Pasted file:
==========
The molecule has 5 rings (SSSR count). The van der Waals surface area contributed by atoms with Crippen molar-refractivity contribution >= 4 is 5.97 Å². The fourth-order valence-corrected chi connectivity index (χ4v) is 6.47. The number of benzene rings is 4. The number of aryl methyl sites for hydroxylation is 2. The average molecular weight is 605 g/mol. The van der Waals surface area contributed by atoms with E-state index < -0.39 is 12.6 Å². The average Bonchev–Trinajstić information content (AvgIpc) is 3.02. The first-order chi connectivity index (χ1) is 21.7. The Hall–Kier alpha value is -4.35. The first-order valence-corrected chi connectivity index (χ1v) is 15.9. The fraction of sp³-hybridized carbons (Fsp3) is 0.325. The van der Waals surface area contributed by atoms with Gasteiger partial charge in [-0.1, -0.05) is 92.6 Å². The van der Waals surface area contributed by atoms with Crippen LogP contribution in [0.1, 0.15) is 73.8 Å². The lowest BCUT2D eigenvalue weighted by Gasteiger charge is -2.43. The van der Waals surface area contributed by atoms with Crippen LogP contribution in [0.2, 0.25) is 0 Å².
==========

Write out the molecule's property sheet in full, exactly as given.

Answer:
The molecule has 5 rings (SSSR count). The van der Waals surface area contributed by atoms with Crippen molar-refractivity contribution >= 4 is 5.97 Å². The fourth-order valence-corrected chi connectivity index (χ4v) is 6.47. The number of benzene rings is 4. The number of aryl methyl sites for hydroxylation is 2. The average molecular weight is 605 g/mol. The van der Waals surface area contributed by atoms with E-state index < -0.39 is 12.6 Å². The average Bonchev–Trinajstić information content (AvgIpc) is 3.02. The first-order chi connectivity index (χ1) is 21.7. The Hall–Kier alpha value is -4.35. The first-order valence-corrected chi connectivity index (χ1v) is 15.9. The fraction of sp³-hybridized carbons (Fsp3) is 0.325. The van der Waals surface area contributed by atoms with Gasteiger partial charge in [-0.1, -0.05) is 92.6 Å². The van der Waals surface area contributed by atoms with Crippen LogP contribution in [0.1, 0.15) is 73.8 Å². The lowest BCUT2D eigenvalue weighted by Gasteiger charge is -2.43. The van der Waals surface area contributed by atoms with Crippen LogP contribution in [0.2, 0.25) is 0 Å².